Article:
The purpose of the medical profession is to provide care and treatment to people in need. Professionals in the medical field are expected to abide by the medical oath, which formulates the limits of the profession in the interaction with patients: “Do no harm!”
The failure of ethical oversight by medical societies and governments in any country is a violation of, and a threat to, international medical ethics worldwide. Systematic, forced organ harvesting from living prisoners of conscience, a state-sanctioned form of killing for organs, is a violation of medical ethics that does not find parallels in history. By tolerating or even being involved in such transplant abuse, the medical profession betrays its medical oath and guiding principles. Every medical doctor in the world must make a personal choice at this crossroads of ethics and atrocity.
September, 17, 2021
Torsten Trey, MD, PhD
Executive Director DAFOH, USA
Dr. Trey is a researcher, author, and expert in the area of forced organ harvesting. He is the founder (2006) and Executive Director of the Washington DC based NGO, Doctors Against Forced Organ Harvesting, DAFOH. The NGO was nominated for the Nobel Peace Prize in 2016 and 2017, and the Mother Teresa Memorial Award for Social Justice in 2019.
1. Shi-wei Huang, MD, PhD
Director of Urology, National Taiwan University Hospital Yunlin Branch, Taiwan
Vice-Chairman of Taiwan Association for International Care of Organ Transplants (TAICOT), Director of Department of Urology, National Taiwan University Hospital Yunlin Branch, and Adjunct Assistant Professor of School of Medicine, National Taiwan University. In 2006, Dr. Huang established TAICOT with a group of like-minded Taiwanese doctors concerned about the organ transplant abuse in China. He had interviewed many Taiwanese patients, brokers, and transplant surgeons. He has long been concerned about the live organ harvesting from Falun Gong practitioners and political prisoners of conscience by the Chinese Communist Party (CCP), and about the violation of transplant ethics by Chinese doctors under the CCP. He has been committed to preventing illegal organ harvesting and transplant abuse in Asia and beyond for over 15 years.
2. Huige Li, MD, PhD
Professor of Pharmacology, University Medical Centre Mainz, Germany
Dr. Li is professor and deputy director of Department of Pharmacology at the University Medical Center, Mainz, Germany. Dr. Li is also a member of the Advisory Board of DAFOH (Doctors Against Forced Organ Harvesting) and a co-author of the 2018 report of the China Organ Harvest Research Center (COHRC). He has spoken on this issue at the European Parliament and parliaments of European countries and published articles on transplant abuse in China in The Lancet, British Medical Journal, BMC Medical Ethics, and Cambridge Quarterly of Healthcare Ethics.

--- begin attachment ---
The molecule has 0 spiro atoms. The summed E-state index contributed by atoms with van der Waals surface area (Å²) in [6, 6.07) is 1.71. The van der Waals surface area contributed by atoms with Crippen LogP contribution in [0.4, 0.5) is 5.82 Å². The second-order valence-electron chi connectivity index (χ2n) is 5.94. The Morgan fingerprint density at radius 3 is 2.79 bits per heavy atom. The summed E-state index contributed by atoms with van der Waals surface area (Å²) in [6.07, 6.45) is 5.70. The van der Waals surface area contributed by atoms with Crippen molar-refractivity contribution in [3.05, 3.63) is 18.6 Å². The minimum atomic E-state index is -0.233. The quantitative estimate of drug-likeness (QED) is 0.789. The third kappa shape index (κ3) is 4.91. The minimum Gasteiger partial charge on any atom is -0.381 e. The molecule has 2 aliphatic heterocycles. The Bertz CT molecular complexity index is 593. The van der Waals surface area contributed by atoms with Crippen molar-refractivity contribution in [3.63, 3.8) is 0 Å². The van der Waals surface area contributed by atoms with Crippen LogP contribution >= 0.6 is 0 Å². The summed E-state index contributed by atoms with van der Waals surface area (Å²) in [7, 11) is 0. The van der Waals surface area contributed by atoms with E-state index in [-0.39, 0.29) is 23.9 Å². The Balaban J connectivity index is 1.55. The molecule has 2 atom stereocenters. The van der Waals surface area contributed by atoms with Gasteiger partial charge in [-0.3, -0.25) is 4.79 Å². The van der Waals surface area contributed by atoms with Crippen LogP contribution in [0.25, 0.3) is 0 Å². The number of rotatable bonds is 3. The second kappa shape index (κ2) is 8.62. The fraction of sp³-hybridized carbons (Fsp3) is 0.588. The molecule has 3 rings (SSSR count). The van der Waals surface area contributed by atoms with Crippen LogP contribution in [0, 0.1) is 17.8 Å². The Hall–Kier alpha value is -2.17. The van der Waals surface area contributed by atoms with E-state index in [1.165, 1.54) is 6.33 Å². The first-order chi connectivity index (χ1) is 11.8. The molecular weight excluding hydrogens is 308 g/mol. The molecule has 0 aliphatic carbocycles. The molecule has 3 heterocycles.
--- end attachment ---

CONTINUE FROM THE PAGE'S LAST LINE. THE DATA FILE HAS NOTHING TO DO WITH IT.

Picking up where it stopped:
3. Kathleen Thimsen DNP, ET/WOCN, FNS
Associate Professor, Program Director, Doctorate of Nursing Practice, UNLV, USA
Dr. Thimsen received a post-Masters certificate from Johns Hopkins University and Doctorate of Nursing Practice from Regis University. An awarded expert speaker and author on forensic nursing, education, wound care, and community health, she is a member and consultant with national nursing boards and co-founder of the Academy of Forensic Nursing and the Forensic Nursing Certification Board.
4. G. Weldon Gilcrease, MD
Director of Oncology, Associate Professor at the University of Utah School of Medicine, USA
Dr. Gilcrease is the medical director of the Huntsman Cancer Hospital and the program director for the hematology/oncology fellowship. He has won numerous teaching awards and is a member of AOA, the medical honors society, as recognition for his tireless devotion to medical education.
Dr. Gilcrease has worked as deputy director for Doctors Against Forced Organ Harvesting for 5 years. He has spoken at academic centers across the country on behalf of DAFOH, contributed to legislation in efforts to stop forced organ harvesting, and continues to raise awareness about the worst medical ethics abuse in recent history.
5. Raymond Scalettar, MD, DSc
Professor Emeritus, GWU Medical Center, Former Chair of the Board of Trustees of the AMA, USA
Dr. Scalettar is recognized as a Master of the American College of Rheumatology and served as a clinical professor of medicine at George Washington University Medical Center.
He was in private practice for over 50 years. During his long and distinguished career, Dr. Scalettar also served as the chair of the Board of Trustees for the American Medical Association. He is widely published, appeared on television and radio programs, and testified before Congress.
6. David Beyda, MD, PhD
Chair, Dept. of Bioethics and Medical Humanism, University of Arizona, USA
Dr. Beyda is the founder and medical director of Medical Mercy, with the non-profit advocacy group, One Child Matters, serving thousands of disadvantage youth in five regions. Since 2004, he has made more than 55 medical trips to third world countries serving underprivileged children. Dr. Beyda is also a bush pilot physician, bringing medical teams to isolated areas of Africa and Cambodia. The recipient of numerous honors and awards, he received the Humanitarian Award, from the American Academy of Pediatrics.
7. Declan Lyons MD, PhD, MSc, MRCP
Associate Professor of Psychiatry, Trinity College, Dublin, Ireland
Dr. Lyons is a Consultant Psychiatrist in Old Age and General Adult Psychiatry at St. Patrick’s Mental Health Services in Dublin, Ireland. He is a Clinical Associate Professor of Psychiatry at Trinity College Dublin. His clinical and research interests include ethical issues as they impinge on psychiatric practice, medical education, patient psycho-education and psychological rehabilitation of older adults. He is a Director of Aware, Ireland’s National mood disorders charity and Irish representative of Doctors Against Forced Organ Harvesting.